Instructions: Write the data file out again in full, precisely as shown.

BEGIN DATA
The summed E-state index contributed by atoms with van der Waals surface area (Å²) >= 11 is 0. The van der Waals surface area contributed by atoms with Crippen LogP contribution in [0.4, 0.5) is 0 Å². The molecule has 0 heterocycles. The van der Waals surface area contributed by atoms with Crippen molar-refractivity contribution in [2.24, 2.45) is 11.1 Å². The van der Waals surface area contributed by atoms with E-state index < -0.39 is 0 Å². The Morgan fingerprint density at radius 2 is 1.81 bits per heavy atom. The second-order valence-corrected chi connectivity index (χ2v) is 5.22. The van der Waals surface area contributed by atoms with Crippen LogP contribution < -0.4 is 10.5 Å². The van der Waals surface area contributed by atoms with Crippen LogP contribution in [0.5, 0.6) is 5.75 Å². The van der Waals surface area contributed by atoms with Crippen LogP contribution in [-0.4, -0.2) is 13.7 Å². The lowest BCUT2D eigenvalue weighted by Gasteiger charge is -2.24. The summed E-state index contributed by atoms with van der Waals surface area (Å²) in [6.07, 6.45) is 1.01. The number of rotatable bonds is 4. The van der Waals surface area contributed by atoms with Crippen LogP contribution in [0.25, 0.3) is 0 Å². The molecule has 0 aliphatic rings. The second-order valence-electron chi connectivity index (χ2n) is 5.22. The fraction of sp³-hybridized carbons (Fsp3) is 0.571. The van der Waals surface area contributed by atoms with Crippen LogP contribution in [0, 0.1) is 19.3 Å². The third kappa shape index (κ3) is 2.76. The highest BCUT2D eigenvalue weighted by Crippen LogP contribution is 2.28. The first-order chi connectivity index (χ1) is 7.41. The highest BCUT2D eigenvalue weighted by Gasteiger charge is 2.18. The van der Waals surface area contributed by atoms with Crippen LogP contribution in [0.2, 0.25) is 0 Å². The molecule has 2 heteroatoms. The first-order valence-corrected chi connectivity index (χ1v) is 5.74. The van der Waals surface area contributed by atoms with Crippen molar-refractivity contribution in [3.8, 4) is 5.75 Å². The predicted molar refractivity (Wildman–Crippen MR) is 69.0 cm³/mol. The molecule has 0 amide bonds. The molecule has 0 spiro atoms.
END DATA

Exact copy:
The summed E-state index contributed by atoms with van der Waals surface area (Å²) >= 11 is 0. The van der Waals surface area contributed by atoms with Crippen LogP contribution in [0.4, 0.5) is 0 Å². The molecule has 0 heterocycles. The van der Waals surface area contributed by atoms with Crippen molar-refractivity contribution in [2.24, 2.45) is 11.1 Å². The van der Waals surface area contributed by atoms with E-state index < -0.39 is 0 Å². The Morgan fingerprint density at radius 2 is 1.81 bits per heavy atom. The second-order valence-corrected chi connectivity index (χ2v) is 5.22. The van der Waals surface area contributed by atoms with Crippen LogP contribution < -0.4 is 10.5 Å². The van der Waals surface area contributed by atoms with Crippen LogP contribution in [0.5, 0.6) is 5.75 Å². The van der Waals surface area contributed by atoms with Crippen LogP contribution in [-0.4, -0.2) is 13.7 Å². The lowest BCUT2D eigenvalue weighted by Gasteiger charge is -2.24. The summed E-state index contributed by atoms with van der Waals surface area (Å²) in [6.07, 6.45) is 1.01. The number of rotatable bonds is 4. The van der Waals surface area contributed by atoms with Crippen LogP contribution in [0.25, 0.3) is 0 Å². The molecule has 0 aliphatic rings. The second-order valence-electron chi connectivity index (χ2n) is 5.22. The fraction of sp³-hybridized carbons (Fsp3) is 0.571. The van der Waals surface area contributed by atoms with Crippen LogP contribution in [0, 0.1) is 19.3 Å². The third kappa shape index (κ3) is 2.76. The highest BCUT2D eigenvalue weighted by Crippen LogP contribution is 2.28. The first-order chi connectivity index (χ1) is 7.41. The highest BCUT2D eigenvalue weighted by Gasteiger charge is 2.18. The van der Waals surface area contributed by atoms with Crippen LogP contribution in [0.2, 0.25) is 0 Å². The molecule has 2 heteroatoms. The first-order valence-corrected chi connectivity index (χ1v) is 5.74. The van der Waals surface area contributed by atoms with Crippen molar-refractivity contribution in [3.8, 4) is 5.75 Å². The predicted molar refractivity (Wildman–Crippen MR) is 69.0 cm³/mol. The molecule has 0 amide bonds. The molecule has 0 spiro atoms.